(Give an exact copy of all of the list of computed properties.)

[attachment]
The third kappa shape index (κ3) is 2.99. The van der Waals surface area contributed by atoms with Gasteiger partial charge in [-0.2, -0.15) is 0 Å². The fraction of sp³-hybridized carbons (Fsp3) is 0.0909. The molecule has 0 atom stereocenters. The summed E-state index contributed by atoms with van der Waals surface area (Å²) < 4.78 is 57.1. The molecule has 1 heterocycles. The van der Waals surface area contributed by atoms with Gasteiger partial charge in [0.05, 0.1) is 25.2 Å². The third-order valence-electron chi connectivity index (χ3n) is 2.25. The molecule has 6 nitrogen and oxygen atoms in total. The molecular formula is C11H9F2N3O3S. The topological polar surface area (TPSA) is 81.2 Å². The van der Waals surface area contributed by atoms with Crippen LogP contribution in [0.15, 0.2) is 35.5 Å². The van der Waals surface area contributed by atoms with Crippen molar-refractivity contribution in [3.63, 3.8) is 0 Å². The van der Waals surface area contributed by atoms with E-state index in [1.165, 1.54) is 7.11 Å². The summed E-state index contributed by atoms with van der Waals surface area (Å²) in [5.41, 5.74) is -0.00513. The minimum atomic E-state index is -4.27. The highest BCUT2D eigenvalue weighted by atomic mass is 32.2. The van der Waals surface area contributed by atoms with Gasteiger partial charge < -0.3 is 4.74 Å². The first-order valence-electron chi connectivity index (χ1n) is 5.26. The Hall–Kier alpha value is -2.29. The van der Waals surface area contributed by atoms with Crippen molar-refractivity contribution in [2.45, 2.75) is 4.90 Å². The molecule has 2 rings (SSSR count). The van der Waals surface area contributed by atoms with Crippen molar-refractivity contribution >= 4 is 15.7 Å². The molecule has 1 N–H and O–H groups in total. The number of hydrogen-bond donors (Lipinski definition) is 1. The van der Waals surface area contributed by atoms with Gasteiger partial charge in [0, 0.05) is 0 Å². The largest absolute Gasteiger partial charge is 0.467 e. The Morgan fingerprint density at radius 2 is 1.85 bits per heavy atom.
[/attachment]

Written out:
The third kappa shape index (κ3) is 2.99. The van der Waals surface area contributed by atoms with Gasteiger partial charge in [-0.2, -0.15) is 0 Å². The fraction of sp³-hybridized carbons (Fsp3) is 0.0909. The molecule has 0 atom stereocenters. The summed E-state index contributed by atoms with van der Waals surface area (Å²) < 4.78 is 57.1. The molecule has 1 heterocycles. The van der Waals surface area contributed by atoms with Gasteiger partial charge in [0.05, 0.1) is 25.2 Å². The third-order valence-electron chi connectivity index (χ3n) is 2.25. The molecule has 6 nitrogen and oxygen atoms in total. The molecular formula is C11H9F2N3O3S. The topological polar surface area (TPSA) is 81.2 Å². The van der Waals surface area contributed by atoms with Crippen LogP contribution in [0.15, 0.2) is 35.5 Å². The van der Waals surface area contributed by atoms with Crippen molar-refractivity contribution in [3.63, 3.8) is 0 Å². The van der Waals surface area contributed by atoms with E-state index in [1.165, 1.54) is 7.11 Å². The summed E-state index contributed by atoms with van der Waals surface area (Å²) in [5.41, 5.74) is -0.00513. The minimum atomic E-state index is -4.27. The highest BCUT2D eigenvalue weighted by atomic mass is 32.2. The van der Waals surface area contributed by atoms with Gasteiger partial charge < -0.3 is 4.74 Å². The first-order valence-electron chi connectivity index (χ1n) is 5.26. The Hall–Kier alpha value is -2.29. The van der Waals surface area contributed by atoms with Crippen molar-refractivity contribution in [2.45, 2.75) is 4.90 Å². The molecule has 2 rings (SSSR count). The van der Waals surface area contributed by atoms with Crippen molar-refractivity contribution >= 4 is 15.7 Å². The molecule has 1 N–H and O–H groups in total. The number of hydrogen-bond donors (Lipinski definition) is 1. The van der Waals surface area contributed by atoms with Gasteiger partial charge in [0, 0.05) is 0 Å². The largest absolute Gasteiger partial charge is 0.467 e. The Morgan fingerprint density at radius 2 is 1.85 bits per heavy atom.